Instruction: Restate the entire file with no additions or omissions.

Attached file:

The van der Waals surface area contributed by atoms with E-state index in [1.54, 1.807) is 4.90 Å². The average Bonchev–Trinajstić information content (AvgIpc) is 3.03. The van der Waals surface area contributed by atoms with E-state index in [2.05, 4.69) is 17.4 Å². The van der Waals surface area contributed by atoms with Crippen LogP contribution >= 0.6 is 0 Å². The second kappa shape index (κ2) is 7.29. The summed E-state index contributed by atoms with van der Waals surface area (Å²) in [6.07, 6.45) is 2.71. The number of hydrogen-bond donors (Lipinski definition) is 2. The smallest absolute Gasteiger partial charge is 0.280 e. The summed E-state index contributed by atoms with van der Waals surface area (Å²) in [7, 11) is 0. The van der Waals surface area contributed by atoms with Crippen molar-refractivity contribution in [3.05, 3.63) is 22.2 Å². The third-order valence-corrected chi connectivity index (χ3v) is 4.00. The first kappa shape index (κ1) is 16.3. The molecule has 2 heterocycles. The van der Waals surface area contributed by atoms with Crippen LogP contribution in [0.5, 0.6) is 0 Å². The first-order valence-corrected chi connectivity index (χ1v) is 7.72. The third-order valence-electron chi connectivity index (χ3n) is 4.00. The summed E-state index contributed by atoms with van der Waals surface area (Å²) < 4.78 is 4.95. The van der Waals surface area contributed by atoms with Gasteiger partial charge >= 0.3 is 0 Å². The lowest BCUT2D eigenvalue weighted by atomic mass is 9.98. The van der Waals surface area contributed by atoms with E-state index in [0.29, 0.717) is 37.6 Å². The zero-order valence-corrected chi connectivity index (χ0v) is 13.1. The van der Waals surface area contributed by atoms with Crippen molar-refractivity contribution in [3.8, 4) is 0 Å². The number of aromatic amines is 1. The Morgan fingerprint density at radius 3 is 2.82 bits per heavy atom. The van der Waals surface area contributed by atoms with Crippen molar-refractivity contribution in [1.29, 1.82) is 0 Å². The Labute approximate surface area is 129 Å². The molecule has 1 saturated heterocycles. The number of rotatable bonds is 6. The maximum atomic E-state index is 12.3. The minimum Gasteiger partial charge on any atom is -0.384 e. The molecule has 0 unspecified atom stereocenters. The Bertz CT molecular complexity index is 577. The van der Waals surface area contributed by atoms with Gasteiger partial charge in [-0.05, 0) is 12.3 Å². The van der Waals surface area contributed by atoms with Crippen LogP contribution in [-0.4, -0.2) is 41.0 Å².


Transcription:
The van der Waals surface area contributed by atoms with E-state index in [1.54, 1.807) is 4.90 Å². The average Bonchev–Trinajstić information content (AvgIpc) is 3.03. The van der Waals surface area contributed by atoms with E-state index in [2.05, 4.69) is 17.4 Å². The van der Waals surface area contributed by atoms with Crippen LogP contribution >= 0.6 is 0 Å². The second kappa shape index (κ2) is 7.29. The summed E-state index contributed by atoms with van der Waals surface area (Å²) in [6.07, 6.45) is 2.71. The number of hydrogen-bond donors (Lipinski definition) is 2. The smallest absolute Gasteiger partial charge is 0.280 e. The summed E-state index contributed by atoms with van der Waals surface area (Å²) in [7, 11) is 0. The van der Waals surface area contributed by atoms with Crippen molar-refractivity contribution in [3.05, 3.63) is 22.2 Å². The third-order valence-corrected chi connectivity index (χ3v) is 4.00. The first kappa shape index (κ1) is 16.3. The molecule has 2 heterocycles. The van der Waals surface area contributed by atoms with Crippen LogP contribution in [0.5, 0.6) is 0 Å². The first-order valence-corrected chi connectivity index (χ1v) is 7.72. The third-order valence-electron chi connectivity index (χ3n) is 4.00. The summed E-state index contributed by atoms with van der Waals surface area (Å²) < 4.78 is 4.95. The van der Waals surface area contributed by atoms with Gasteiger partial charge >= 0.3 is 0 Å². The lowest BCUT2D eigenvalue weighted by atomic mass is 9.98. The van der Waals surface area contributed by atoms with E-state index in [0.29, 0.717) is 37.6 Å². The zero-order valence-corrected chi connectivity index (χ0v) is 13.1. The van der Waals surface area contributed by atoms with Crippen molar-refractivity contribution in [3.8, 4) is 0 Å². The number of aromatic amines is 1. The Morgan fingerprint density at radius 3 is 2.82 bits per heavy atom. The van der Waals surface area contributed by atoms with Crippen molar-refractivity contribution in [1.29, 1.82) is 0 Å². The Labute approximate surface area is 129 Å². The molecule has 1 saturated heterocycles. The number of rotatable bonds is 6. The maximum atomic E-state index is 12.3. The minimum Gasteiger partial charge on any atom is -0.384 e. The molecule has 0 unspecified atom stereocenters. The Bertz CT molecular complexity index is 577. The van der Waals surface area contributed by atoms with Gasteiger partial charge in [-0.05, 0) is 12.3 Å². The van der Waals surface area contributed by atoms with Crippen LogP contribution in [-0.4, -0.2) is 41.0 Å².